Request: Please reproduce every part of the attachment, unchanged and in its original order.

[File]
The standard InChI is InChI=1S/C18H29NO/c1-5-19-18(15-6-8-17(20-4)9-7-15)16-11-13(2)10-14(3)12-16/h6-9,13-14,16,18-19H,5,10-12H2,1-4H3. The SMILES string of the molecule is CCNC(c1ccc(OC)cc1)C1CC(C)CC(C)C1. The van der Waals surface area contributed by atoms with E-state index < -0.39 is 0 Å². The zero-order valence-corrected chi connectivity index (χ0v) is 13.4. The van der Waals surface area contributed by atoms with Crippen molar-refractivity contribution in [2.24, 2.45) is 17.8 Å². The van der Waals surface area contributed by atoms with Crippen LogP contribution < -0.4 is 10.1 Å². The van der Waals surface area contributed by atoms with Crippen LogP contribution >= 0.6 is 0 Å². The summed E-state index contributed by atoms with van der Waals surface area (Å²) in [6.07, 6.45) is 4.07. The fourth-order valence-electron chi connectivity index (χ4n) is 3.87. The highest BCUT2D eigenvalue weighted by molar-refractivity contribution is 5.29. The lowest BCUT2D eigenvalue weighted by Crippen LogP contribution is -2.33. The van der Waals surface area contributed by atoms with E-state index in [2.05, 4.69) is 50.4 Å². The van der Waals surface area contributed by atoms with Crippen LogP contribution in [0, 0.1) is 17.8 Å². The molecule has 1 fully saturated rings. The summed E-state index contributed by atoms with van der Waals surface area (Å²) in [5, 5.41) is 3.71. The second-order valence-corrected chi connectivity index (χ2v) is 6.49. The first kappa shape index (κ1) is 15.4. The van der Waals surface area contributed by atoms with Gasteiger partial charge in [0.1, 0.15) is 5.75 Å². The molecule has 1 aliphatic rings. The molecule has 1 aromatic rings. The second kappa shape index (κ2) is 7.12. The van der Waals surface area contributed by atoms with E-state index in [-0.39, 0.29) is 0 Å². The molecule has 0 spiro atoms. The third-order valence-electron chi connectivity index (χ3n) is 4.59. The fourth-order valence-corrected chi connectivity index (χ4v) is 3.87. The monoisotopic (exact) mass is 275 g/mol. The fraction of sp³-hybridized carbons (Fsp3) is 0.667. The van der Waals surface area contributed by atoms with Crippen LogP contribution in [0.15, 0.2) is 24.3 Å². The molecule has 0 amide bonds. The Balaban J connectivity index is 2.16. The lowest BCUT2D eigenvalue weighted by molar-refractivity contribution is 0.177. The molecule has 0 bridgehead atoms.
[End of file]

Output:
The standard InChI is InChI=1S/C18H29NO/c1-5-19-18(15-6-8-17(20-4)9-7-15)16-11-13(2)10-14(3)12-16/h6-9,13-14,16,18-19H,5,10-12H2,1-4H3. The SMILES string of the molecule is CCNC(c1ccc(OC)cc1)C1CC(C)CC(C)C1. The van der Waals surface area contributed by atoms with E-state index < -0.39 is 0 Å². The zero-order valence-corrected chi connectivity index (χ0v) is 13.4. The van der Waals surface area contributed by atoms with Crippen molar-refractivity contribution in [2.24, 2.45) is 17.8 Å². The van der Waals surface area contributed by atoms with Crippen LogP contribution < -0.4 is 10.1 Å². The van der Waals surface area contributed by atoms with Crippen LogP contribution >= 0.6 is 0 Å². The summed E-state index contributed by atoms with van der Waals surface area (Å²) in [6.07, 6.45) is 4.07. The fourth-order valence-electron chi connectivity index (χ4n) is 3.87. The highest BCUT2D eigenvalue weighted by molar-refractivity contribution is 5.29. The lowest BCUT2D eigenvalue weighted by Crippen LogP contribution is -2.33. The van der Waals surface area contributed by atoms with E-state index in [2.05, 4.69) is 50.4 Å². The van der Waals surface area contributed by atoms with Crippen LogP contribution in [0, 0.1) is 17.8 Å². The molecule has 1 fully saturated rings. The summed E-state index contributed by atoms with van der Waals surface area (Å²) in [5, 5.41) is 3.71. The second-order valence-corrected chi connectivity index (χ2v) is 6.49. The first kappa shape index (κ1) is 15.4. The van der Waals surface area contributed by atoms with Gasteiger partial charge in [0.1, 0.15) is 5.75 Å². The molecule has 1 aliphatic rings. The molecule has 1 aromatic rings. The second kappa shape index (κ2) is 7.12. The van der Waals surface area contributed by atoms with E-state index in [-0.39, 0.29) is 0 Å². The molecule has 0 spiro atoms. The third-order valence-electron chi connectivity index (χ3n) is 4.59. The fourth-order valence-corrected chi connectivity index (χ4v) is 3.87. The monoisotopic (exact) mass is 275 g/mol. The fraction of sp³-hybridized carbons (Fsp3) is 0.667. The van der Waals surface area contributed by atoms with Crippen LogP contribution in [0.15, 0.2) is 24.3 Å². The molecule has 0 amide bonds. The Balaban J connectivity index is 2.16. The lowest BCUT2D eigenvalue weighted by molar-refractivity contribution is 0.177. The molecule has 0 bridgehead atoms.